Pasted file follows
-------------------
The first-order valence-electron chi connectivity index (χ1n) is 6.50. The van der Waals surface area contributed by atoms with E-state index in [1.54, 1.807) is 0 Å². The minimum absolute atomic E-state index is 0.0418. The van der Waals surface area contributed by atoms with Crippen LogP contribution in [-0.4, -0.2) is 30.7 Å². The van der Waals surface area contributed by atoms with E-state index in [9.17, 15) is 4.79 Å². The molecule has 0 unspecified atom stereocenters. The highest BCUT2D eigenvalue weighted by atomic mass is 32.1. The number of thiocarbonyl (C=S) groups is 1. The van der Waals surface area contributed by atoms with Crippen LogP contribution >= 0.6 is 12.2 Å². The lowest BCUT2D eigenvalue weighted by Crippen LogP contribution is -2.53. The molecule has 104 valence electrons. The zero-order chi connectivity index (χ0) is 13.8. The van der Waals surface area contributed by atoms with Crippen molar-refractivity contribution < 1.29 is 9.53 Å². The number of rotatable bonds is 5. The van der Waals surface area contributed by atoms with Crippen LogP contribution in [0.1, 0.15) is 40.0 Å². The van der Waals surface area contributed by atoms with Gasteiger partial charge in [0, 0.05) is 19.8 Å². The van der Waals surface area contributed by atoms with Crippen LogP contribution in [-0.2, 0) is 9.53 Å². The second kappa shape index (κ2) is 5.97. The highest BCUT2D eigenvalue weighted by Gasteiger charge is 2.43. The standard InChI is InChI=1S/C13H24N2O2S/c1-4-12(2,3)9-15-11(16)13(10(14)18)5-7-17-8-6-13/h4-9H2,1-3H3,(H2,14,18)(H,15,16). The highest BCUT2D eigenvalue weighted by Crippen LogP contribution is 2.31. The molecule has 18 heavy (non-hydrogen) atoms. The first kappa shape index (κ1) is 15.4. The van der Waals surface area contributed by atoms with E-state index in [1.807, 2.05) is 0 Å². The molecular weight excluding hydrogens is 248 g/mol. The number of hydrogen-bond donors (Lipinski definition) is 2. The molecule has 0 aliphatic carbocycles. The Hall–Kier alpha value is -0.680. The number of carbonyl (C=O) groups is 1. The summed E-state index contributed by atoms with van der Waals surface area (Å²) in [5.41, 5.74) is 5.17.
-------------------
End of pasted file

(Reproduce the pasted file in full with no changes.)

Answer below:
The first-order valence-electron chi connectivity index (χ1n) is 6.50. The van der Waals surface area contributed by atoms with E-state index in [1.54, 1.807) is 0 Å². The minimum absolute atomic E-state index is 0.0418. The van der Waals surface area contributed by atoms with Crippen LogP contribution in [-0.4, -0.2) is 30.7 Å². The van der Waals surface area contributed by atoms with E-state index in [9.17, 15) is 4.79 Å². The molecule has 0 unspecified atom stereocenters. The highest BCUT2D eigenvalue weighted by atomic mass is 32.1. The number of thiocarbonyl (C=S) groups is 1. The van der Waals surface area contributed by atoms with Crippen LogP contribution >= 0.6 is 12.2 Å². The lowest BCUT2D eigenvalue weighted by Crippen LogP contribution is -2.53. The molecule has 104 valence electrons. The zero-order chi connectivity index (χ0) is 13.8. The van der Waals surface area contributed by atoms with Crippen molar-refractivity contribution < 1.29 is 9.53 Å². The number of rotatable bonds is 5. The van der Waals surface area contributed by atoms with Crippen LogP contribution in [0.1, 0.15) is 40.0 Å². The van der Waals surface area contributed by atoms with Gasteiger partial charge in [0, 0.05) is 19.8 Å². The van der Waals surface area contributed by atoms with Crippen LogP contribution in [-0.2, 0) is 9.53 Å². The second kappa shape index (κ2) is 5.97. The highest BCUT2D eigenvalue weighted by Gasteiger charge is 2.43. The standard InChI is InChI=1S/C13H24N2O2S/c1-4-12(2,3)9-15-11(16)13(10(14)18)5-7-17-8-6-13/h4-9H2,1-3H3,(H2,14,18)(H,15,16). The highest BCUT2D eigenvalue weighted by Crippen LogP contribution is 2.31. The molecule has 18 heavy (non-hydrogen) atoms. The first kappa shape index (κ1) is 15.4. The van der Waals surface area contributed by atoms with E-state index in [1.807, 2.05) is 0 Å². The molecular weight excluding hydrogens is 248 g/mol. The number of hydrogen-bond donors (Lipinski definition) is 2. The molecule has 0 aliphatic carbocycles. The Hall–Kier alpha value is -0.680. The number of carbonyl (C=O) groups is 1. The summed E-state index contributed by atoms with van der Waals surface area (Å²) in [5.41, 5.74) is 5.17.